Woody said she has learned a great deal and not just in the realm of science. "It opens up doors and windows everywhere else," she said, noting that the work has raised her awareness about mine safety, tribal issues and reclamation efforts.
"When we first heard of the yellow monster, it was scary and not much was understood until the research began and it was passed on to the people through booklets and talks at the chapter houses," said Sheryl Martinez, a junior in NAU's nursing program and another member of Stearns' research group. Martinez, also a native of Shiprock, hopes to return to her community and put her knowledge to work after graduation.
The funding for Stearns' work is tied to improving health among Native American communities. Stearns is the NAU principal investigator of a grant jointly awarded to NAU and the Arizona Cancer Center by the National Cancer Institute. Louise Canfield is the principal investigator on the grant for the Arizona Cancer Center. Collectively, these two grants comprise the Native American Cancer Research Partnership, a consortium of cancer researchers and educators at NAU and the Arizona Cancer Center. NACRP is one of only five such partnerships in the nation and the only one focused on Native American issues.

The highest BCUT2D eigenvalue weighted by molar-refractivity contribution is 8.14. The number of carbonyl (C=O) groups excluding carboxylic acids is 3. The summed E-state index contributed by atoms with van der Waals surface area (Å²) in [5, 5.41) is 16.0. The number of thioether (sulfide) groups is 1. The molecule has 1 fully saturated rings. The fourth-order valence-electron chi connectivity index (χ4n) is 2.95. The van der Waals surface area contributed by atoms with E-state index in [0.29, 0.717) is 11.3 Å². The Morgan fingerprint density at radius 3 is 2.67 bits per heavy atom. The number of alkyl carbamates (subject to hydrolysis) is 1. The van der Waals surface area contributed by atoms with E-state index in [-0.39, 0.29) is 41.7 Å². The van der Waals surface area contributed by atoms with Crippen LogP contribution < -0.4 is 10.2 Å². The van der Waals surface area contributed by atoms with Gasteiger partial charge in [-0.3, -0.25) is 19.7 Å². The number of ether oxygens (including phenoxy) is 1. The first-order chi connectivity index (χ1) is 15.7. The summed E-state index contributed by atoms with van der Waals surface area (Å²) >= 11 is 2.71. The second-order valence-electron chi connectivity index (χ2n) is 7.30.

"The data on Native Americans for cancer evidence is very poor," Stearns said. "Navajo and Hopi may not get cancer to a greater extent, but the survival rate is lower than the general population." Stearns said the lower survival rate might be more the result of limited access to care or cultural boundaries that may prevent people from seeking care.
A goal of the partnership is to address these disparities by training Native students for cancer-related careers.
In this way, Stearns and her students can help slay the yellow monster, whether on the Navajo Nation or abroad.